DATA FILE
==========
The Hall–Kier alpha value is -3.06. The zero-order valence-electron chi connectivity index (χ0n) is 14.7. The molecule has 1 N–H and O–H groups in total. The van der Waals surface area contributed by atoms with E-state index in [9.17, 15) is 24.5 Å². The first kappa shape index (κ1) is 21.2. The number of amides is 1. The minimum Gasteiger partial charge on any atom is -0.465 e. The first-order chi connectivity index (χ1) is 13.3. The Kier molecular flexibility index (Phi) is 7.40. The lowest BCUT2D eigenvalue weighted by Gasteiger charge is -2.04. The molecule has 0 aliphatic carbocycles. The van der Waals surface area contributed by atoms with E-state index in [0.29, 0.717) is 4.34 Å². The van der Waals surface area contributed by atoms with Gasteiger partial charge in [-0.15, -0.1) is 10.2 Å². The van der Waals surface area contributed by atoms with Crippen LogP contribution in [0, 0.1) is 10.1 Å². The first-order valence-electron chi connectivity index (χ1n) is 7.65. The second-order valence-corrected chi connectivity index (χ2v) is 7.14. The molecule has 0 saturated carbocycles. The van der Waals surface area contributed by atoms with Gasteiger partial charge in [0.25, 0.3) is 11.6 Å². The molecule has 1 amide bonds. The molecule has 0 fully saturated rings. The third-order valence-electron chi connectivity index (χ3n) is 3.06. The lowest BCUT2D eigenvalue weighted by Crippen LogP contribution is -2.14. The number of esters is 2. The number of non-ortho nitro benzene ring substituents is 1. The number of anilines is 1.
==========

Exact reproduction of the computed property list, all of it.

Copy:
The Hall–Kier alpha value is -3.06. The zero-order valence-electron chi connectivity index (χ0n) is 14.7. The molecule has 1 N–H and O–H groups in total. The van der Waals surface area contributed by atoms with E-state index in [9.17, 15) is 24.5 Å². The first kappa shape index (κ1) is 21.2. The number of amides is 1. The minimum Gasteiger partial charge on any atom is -0.465 e. The first-order chi connectivity index (χ1) is 13.3. The Kier molecular flexibility index (Phi) is 7.40. The lowest BCUT2D eigenvalue weighted by Gasteiger charge is -2.04. The molecule has 0 aliphatic carbocycles. The van der Waals surface area contributed by atoms with E-state index in [0.29, 0.717) is 4.34 Å². The van der Waals surface area contributed by atoms with Gasteiger partial charge in [-0.15, -0.1) is 10.2 Å². The van der Waals surface area contributed by atoms with Crippen LogP contribution in [0, 0.1) is 10.1 Å². The first-order valence-electron chi connectivity index (χ1n) is 7.65. The second-order valence-corrected chi connectivity index (χ2v) is 7.14. The molecule has 0 saturated carbocycles. The van der Waals surface area contributed by atoms with Gasteiger partial charge in [0.25, 0.3) is 11.6 Å². The molecule has 1 amide bonds. The molecule has 0 fully saturated rings. The third-order valence-electron chi connectivity index (χ3n) is 3.06. The lowest BCUT2D eigenvalue weighted by Crippen LogP contribution is -2.14. The number of esters is 2. The number of non-ortho nitro benzene ring substituents is 1. The number of anilines is 1.